Power, the ability to exert force quickly, is something that all athletes are interested in. It is something that underpins almost every athletic skill as they are performed in sports. This includes everything from running, to changing directions, to jumping, to throwing an object, to kicking an object, to hitting an object, etc. All of these require force exerted quickly. This article is going to go over those qualities that are necessary for power development, cautions associated with power training, and how to train for it.
Qualities for power development:
Power requires two abilities, strength and speed. Strength is the ability to exert force, it’s often thought of as a single, all-out effort (i.e. a 1-RM). For many athletes, increasing strength is enough to increase an athlete’s power and is the easiest ability for a beginning athlete to improve.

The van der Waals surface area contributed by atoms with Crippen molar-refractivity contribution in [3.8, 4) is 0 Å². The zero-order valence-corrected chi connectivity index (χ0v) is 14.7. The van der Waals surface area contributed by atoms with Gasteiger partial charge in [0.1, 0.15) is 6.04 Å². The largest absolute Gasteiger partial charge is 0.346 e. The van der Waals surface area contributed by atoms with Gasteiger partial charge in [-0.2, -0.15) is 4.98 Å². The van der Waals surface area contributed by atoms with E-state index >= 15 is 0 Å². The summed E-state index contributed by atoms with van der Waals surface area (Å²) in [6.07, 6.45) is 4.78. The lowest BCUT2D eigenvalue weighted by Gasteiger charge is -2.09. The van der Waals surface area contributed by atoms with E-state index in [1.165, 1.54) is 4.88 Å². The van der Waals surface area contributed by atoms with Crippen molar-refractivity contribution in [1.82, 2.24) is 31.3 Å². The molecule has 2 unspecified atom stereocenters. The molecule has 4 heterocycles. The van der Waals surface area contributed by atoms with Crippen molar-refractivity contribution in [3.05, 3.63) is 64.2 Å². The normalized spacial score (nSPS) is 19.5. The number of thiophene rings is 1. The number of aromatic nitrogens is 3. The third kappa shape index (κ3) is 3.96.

For many athletes, increasing strength will increase power. This changes as athletes become more advanced and get closer to the genetic ceiling of their strength. At this point, the focus has to be on learning to use their strength.
The importance of strength should make sense. Strength is necessary to overcome gravity and get off the ground in a jump. It’s necessary to overcome inertia and accelerate an object, whether it’s t he body during running or a baseball during a pitch.
As the athlete progresses through his or her development, a complete reliance on slow strength can result in an athlete that is better at slow speeds, but not at the fast ones that are required for sports. This means that time has to be spent learning to use that strength. This means speed training, plyometrics, the Olympic lifts, throws, etc.
One other very important thing to keep in mind: Power is a skill. I understand that the textbooks define it as a physical ability, or a component of fitness, but it’s also something that we have to practice repeatedly to become better at. This means that we cannot just take four weeks out of the year to train for it, it’s something that our athletes have to practice year round to get better at. With that in mind, the next post will describe cautions for power training.